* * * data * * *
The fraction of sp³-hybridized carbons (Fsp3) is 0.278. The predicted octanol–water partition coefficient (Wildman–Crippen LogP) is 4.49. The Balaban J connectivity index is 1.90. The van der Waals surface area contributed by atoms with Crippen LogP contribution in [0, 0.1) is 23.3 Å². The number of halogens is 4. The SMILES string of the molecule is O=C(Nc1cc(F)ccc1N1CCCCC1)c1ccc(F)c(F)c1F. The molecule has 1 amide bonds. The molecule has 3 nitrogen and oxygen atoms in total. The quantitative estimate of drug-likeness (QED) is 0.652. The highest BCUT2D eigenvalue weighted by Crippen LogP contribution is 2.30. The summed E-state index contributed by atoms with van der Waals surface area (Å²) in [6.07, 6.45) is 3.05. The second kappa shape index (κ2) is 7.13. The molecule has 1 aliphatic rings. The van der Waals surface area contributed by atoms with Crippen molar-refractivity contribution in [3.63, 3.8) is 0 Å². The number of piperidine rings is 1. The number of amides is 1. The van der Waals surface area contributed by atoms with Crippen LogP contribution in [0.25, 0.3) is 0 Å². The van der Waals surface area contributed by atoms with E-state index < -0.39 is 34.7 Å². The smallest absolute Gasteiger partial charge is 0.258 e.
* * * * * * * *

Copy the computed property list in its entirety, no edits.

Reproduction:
The fraction of sp³-hybridized carbons (Fsp3) is 0.278. The predicted octanol–water partition coefficient (Wildman–Crippen LogP) is 4.49. The Balaban J connectivity index is 1.90. The van der Waals surface area contributed by atoms with Crippen LogP contribution in [0, 0.1) is 23.3 Å². The number of halogens is 4. The SMILES string of the molecule is O=C(Nc1cc(F)ccc1N1CCCCC1)c1ccc(F)c(F)c1F. The molecule has 1 amide bonds. The molecule has 3 nitrogen and oxygen atoms in total. The quantitative estimate of drug-likeness (QED) is 0.652. The highest BCUT2D eigenvalue weighted by Crippen LogP contribution is 2.30. The summed E-state index contributed by atoms with van der Waals surface area (Å²) in [6.07, 6.45) is 3.05. The second kappa shape index (κ2) is 7.13. The molecule has 1 aliphatic rings. The van der Waals surface area contributed by atoms with Crippen molar-refractivity contribution in [3.63, 3.8) is 0 Å². The number of piperidine rings is 1. The number of amides is 1. The van der Waals surface area contributed by atoms with Crippen LogP contribution in [0.25, 0.3) is 0 Å². The van der Waals surface area contributed by atoms with E-state index < -0.39 is 34.7 Å². The smallest absolute Gasteiger partial charge is 0.258 e.